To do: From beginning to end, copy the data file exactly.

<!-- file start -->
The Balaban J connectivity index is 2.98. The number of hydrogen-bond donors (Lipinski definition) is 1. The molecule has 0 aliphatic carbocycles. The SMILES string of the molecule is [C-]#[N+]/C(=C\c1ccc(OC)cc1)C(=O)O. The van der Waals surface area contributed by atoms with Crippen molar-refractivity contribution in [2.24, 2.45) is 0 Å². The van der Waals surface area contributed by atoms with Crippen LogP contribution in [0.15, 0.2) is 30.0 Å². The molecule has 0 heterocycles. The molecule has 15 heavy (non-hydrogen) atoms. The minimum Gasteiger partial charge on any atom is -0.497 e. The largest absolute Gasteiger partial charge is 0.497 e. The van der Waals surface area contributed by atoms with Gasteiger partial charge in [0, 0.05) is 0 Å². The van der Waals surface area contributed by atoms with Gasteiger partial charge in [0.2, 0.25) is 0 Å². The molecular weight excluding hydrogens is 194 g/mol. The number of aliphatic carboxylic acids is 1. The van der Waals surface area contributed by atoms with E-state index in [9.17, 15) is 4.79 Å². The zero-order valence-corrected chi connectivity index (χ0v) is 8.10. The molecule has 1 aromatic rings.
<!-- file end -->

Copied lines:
The Balaban J connectivity index is 2.98. The number of hydrogen-bond donors (Lipinski definition) is 1. The molecule has 0 aliphatic carbocycles. The SMILES string of the molecule is [C-]#[N+]/C(=C\c1ccc(OC)cc1)C(=O)O. The van der Waals surface area contributed by atoms with Crippen molar-refractivity contribution in [2.24, 2.45) is 0 Å². The van der Waals surface area contributed by atoms with Crippen LogP contribution in [0.15, 0.2) is 30.0 Å². The molecule has 0 heterocycles. The molecule has 15 heavy (non-hydrogen) atoms. The minimum Gasteiger partial charge on any atom is -0.497 e. The largest absolute Gasteiger partial charge is 0.497 e. The van der Waals surface area contributed by atoms with Gasteiger partial charge in [0, 0.05) is 0 Å². The van der Waals surface area contributed by atoms with Gasteiger partial charge in [0.2, 0.25) is 0 Å². The molecular weight excluding hydrogens is 194 g/mol. The number of aliphatic carboxylic acids is 1. The van der Waals surface area contributed by atoms with E-state index in [9.17, 15) is 4.79 Å². The zero-order valence-corrected chi connectivity index (χ0v) is 8.10. The molecule has 1 aromatic rings.